It’s the position, of course. It’s the position and the importance it carries and, this offseason, its the days of dead time that allows for possible paralysis by analysis. The trade market for a player like Kolb doesn’t hurt either; unlike the draft, there is someone on the other side of the equation (the Eagles, in this case) hoping Kolb’s value is driven up during all these discussions.

Like the draft, however, it’ll be impossible to know what any of these quarterbacks could really do in a different situation until they get to a new place. Until someone gets here to Arizona. The naysayers could be right about Kolb, for instance. But like the draft, that’s why a team has scouts. They scout veteran players too. You have to assume, whichever player the Cards chase, they believe he will be successful. Why else get him?



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Pro days and the case for No. 1 Cam

Posted by Darren Urban on March 8, 2011 – 9:54 am

The Cardinals have a handful of decision-makers — including head coach Ken Whisenhunt — attending Auburn’s pro day today, as colleges begin to host their home-cooking workouts. Obviously Auburn has a pair of potential top five picks in QB Cam Newton and DT Nick Fairley. Arkansas also has it’s pro day today; is it notable Whisenhunt chose to go where Newton is and not Ryan Mallett? Maybe. Maybe he already has seen what he wants to see from Mallett. Maybe the Cards will schedule Mallett for a one-on-one workout. The point is I don’t think you can make assumptions based on today’s choice.

At this point, the general feeling is that Newton and Misouri’s Blaine Gabbert (who, after not throwing at the combine, has his pro day March 17) are the top two QBs available. So to me, choosing to watch Newton over Mallett is logical. Doesn’t mean the Cards will take a quarterback.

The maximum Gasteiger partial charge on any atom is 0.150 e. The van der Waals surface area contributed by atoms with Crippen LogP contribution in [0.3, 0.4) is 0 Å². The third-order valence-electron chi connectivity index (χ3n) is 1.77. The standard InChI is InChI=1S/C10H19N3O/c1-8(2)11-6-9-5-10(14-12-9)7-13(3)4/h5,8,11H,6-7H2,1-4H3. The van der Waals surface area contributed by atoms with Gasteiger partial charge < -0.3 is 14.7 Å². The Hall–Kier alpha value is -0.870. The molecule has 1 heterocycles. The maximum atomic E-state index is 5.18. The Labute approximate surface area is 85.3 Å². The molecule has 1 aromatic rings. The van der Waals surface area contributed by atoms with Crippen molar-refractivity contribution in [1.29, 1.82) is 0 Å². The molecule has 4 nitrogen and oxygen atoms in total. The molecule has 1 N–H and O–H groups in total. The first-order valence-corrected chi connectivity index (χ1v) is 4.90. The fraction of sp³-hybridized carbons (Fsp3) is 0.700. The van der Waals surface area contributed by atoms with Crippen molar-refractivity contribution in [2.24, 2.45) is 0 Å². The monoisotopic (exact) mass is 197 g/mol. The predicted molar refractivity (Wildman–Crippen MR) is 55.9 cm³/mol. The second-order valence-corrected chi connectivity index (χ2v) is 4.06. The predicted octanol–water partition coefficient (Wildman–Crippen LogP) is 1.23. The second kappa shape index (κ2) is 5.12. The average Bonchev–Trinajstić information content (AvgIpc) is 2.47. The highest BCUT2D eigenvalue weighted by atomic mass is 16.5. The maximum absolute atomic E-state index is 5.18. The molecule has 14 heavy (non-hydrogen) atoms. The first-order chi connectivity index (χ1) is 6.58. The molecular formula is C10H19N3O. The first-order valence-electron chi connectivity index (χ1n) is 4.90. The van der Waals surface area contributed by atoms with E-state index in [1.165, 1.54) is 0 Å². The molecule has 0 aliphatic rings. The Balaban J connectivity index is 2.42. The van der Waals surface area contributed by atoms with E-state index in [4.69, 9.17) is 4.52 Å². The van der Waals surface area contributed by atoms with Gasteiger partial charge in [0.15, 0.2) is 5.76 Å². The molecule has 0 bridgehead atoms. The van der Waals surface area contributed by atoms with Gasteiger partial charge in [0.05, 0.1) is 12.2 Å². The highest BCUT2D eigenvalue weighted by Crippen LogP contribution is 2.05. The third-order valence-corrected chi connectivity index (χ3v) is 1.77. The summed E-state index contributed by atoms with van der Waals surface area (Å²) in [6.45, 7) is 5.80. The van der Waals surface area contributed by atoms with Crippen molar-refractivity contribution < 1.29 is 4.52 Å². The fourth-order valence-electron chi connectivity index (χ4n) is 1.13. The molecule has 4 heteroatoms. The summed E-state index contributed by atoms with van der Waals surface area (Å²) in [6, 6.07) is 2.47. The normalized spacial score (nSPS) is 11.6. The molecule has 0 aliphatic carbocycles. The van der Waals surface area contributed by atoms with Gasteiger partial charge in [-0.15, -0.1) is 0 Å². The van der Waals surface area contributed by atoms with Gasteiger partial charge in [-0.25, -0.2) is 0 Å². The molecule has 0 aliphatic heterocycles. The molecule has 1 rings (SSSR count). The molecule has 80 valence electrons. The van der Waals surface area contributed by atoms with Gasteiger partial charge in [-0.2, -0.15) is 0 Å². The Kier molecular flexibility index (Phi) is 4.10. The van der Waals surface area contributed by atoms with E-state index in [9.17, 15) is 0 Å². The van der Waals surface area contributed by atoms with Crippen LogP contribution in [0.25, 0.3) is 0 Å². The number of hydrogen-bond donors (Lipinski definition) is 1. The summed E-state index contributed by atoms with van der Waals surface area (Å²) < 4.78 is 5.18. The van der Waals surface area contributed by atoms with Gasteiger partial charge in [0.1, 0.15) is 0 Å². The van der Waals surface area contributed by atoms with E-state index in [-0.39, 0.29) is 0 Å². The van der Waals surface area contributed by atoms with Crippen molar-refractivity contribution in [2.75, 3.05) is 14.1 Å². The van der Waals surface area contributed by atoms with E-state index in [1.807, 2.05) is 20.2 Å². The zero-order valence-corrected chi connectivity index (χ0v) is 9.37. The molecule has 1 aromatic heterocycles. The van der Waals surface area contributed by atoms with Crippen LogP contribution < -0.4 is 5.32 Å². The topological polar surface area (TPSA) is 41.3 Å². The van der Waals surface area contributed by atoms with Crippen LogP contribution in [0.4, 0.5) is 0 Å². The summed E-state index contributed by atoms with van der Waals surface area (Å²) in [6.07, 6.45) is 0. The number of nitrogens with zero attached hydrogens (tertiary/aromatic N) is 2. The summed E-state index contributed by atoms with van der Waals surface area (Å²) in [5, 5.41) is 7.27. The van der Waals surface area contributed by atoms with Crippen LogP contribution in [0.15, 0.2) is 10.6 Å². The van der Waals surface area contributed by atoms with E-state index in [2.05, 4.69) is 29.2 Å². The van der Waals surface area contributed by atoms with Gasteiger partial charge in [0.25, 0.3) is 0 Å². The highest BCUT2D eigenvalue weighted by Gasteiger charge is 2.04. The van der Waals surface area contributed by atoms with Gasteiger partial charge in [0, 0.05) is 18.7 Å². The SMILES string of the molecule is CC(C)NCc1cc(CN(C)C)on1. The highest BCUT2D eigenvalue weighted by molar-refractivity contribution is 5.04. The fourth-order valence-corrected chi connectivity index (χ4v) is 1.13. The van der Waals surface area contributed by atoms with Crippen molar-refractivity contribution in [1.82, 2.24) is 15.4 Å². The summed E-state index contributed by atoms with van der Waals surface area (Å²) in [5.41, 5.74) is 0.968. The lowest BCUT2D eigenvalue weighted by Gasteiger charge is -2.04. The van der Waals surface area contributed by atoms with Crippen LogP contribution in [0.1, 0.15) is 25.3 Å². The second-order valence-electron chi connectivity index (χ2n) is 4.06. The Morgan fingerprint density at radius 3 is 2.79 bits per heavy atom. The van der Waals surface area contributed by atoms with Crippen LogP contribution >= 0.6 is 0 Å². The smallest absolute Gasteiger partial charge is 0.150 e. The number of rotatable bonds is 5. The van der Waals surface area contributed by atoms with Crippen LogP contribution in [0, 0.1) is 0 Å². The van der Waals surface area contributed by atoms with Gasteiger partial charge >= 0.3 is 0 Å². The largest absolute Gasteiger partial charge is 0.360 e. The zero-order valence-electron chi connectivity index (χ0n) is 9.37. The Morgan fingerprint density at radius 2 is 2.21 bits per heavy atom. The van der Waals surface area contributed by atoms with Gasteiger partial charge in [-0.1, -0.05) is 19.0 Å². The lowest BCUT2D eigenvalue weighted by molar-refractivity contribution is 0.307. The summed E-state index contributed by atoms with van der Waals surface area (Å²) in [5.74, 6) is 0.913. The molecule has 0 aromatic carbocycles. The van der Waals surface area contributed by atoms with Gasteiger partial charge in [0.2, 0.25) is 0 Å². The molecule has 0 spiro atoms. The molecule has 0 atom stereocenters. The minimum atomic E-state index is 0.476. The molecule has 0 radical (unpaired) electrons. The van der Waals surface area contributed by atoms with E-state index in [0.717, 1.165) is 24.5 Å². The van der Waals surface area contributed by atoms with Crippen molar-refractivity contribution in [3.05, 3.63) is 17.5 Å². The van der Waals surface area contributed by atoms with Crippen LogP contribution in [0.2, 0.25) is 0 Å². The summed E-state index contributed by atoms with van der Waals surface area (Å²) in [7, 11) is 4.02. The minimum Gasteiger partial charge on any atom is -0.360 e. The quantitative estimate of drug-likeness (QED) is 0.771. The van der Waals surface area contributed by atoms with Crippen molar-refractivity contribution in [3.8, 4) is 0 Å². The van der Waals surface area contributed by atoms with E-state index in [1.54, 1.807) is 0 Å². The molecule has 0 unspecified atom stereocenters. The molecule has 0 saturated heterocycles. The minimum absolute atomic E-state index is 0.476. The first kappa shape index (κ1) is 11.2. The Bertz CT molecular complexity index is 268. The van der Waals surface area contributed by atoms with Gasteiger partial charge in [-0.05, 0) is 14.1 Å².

Which leads me to this point: So many people are wondering if the Cards will take a QB first. What if Newton and Gabbert are both off the board in the top four picks? It may be a moot point for the Cards in the end.

My friend Darin Gantt, who covers the Panthers, told Bengals.com he thinks (at least on March 8th) that Newton will be the Panthers’ pick after losing out on Andrew Luck. That’d be a surprise. But I also remember about this time last year when everyone was just starting to talk about Sam Bradford going to the Rams No. 1 after he was hurt almost his entire final season in college. Everyone at first didn’t think Bradford would be the pick. Then he was, and it turned out pretty well for St. Louis.

That same top-three mock has Denver taking Von Miller at No. 2 and Alabama DT Marcell Dareus going to Buffalo at No. 3. That’d leave Cincinnati before Arizona. But all four teams in front of the Cardinals could conceivably be looking for a quarterback of the future. Would it really be a stunner to see both Newton and Gabbert off the board that early? I don’t think so.

We will see. In the meantime, the Cards will continue checking out the pro days (general manager Rod Graves is scheduled to attend the pro days of TCU, LSU and Texas A&M over the next six days) and doing due diligence. There can only be four players taken before the Cards go. Someone high-profile is going to be sitting there at 5. Who that is, however, remains vague.